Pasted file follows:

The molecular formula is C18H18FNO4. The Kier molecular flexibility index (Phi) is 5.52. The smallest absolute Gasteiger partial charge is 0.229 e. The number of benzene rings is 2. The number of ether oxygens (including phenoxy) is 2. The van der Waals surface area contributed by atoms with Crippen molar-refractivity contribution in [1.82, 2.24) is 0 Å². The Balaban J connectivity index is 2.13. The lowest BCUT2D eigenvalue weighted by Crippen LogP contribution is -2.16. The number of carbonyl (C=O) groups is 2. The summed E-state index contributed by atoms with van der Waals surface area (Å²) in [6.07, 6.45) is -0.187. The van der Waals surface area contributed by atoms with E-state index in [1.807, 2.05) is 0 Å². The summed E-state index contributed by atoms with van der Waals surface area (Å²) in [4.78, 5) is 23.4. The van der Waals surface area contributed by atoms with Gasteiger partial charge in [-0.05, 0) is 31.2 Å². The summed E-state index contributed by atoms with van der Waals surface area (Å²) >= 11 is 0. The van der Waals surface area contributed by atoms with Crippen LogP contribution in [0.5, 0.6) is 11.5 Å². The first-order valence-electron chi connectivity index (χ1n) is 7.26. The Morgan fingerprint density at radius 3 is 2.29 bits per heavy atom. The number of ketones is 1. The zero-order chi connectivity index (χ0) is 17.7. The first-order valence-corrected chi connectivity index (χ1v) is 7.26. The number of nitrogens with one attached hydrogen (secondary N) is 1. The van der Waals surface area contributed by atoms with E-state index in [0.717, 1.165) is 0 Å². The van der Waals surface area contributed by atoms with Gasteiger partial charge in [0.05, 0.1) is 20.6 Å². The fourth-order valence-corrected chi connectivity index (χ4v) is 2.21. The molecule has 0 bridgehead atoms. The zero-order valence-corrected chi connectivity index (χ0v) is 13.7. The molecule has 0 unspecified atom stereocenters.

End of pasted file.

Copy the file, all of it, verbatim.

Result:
The molecular formula is C18H18FNO4. The Kier molecular flexibility index (Phi) is 5.52. The smallest absolute Gasteiger partial charge is 0.229 e. The number of benzene rings is 2. The number of ether oxygens (including phenoxy) is 2. The van der Waals surface area contributed by atoms with Crippen molar-refractivity contribution in [1.82, 2.24) is 0 Å². The Balaban J connectivity index is 2.13. The lowest BCUT2D eigenvalue weighted by Crippen LogP contribution is -2.16. The number of carbonyl (C=O) groups is 2. The summed E-state index contributed by atoms with van der Waals surface area (Å²) in [6.07, 6.45) is -0.187. The van der Waals surface area contributed by atoms with E-state index in [1.807, 2.05) is 0 Å². The summed E-state index contributed by atoms with van der Waals surface area (Å²) in [4.78, 5) is 23.4. The van der Waals surface area contributed by atoms with Gasteiger partial charge in [-0.05, 0) is 31.2 Å². The summed E-state index contributed by atoms with van der Waals surface area (Å²) >= 11 is 0. The van der Waals surface area contributed by atoms with Crippen LogP contribution in [0.5, 0.6) is 11.5 Å². The first-order valence-electron chi connectivity index (χ1n) is 7.26. The Morgan fingerprint density at radius 3 is 2.29 bits per heavy atom. The number of ketones is 1. The zero-order chi connectivity index (χ0) is 17.7. The first-order valence-corrected chi connectivity index (χ1v) is 7.26. The number of nitrogens with one attached hydrogen (secondary N) is 1. The van der Waals surface area contributed by atoms with E-state index in [0.717, 1.165) is 0 Å². The van der Waals surface area contributed by atoms with Gasteiger partial charge in [0.05, 0.1) is 20.6 Å². The fourth-order valence-corrected chi connectivity index (χ4v) is 2.21. The molecule has 0 bridgehead atoms. The zero-order valence-corrected chi connectivity index (χ0v) is 13.7. The molecule has 0 unspecified atom stereocenters.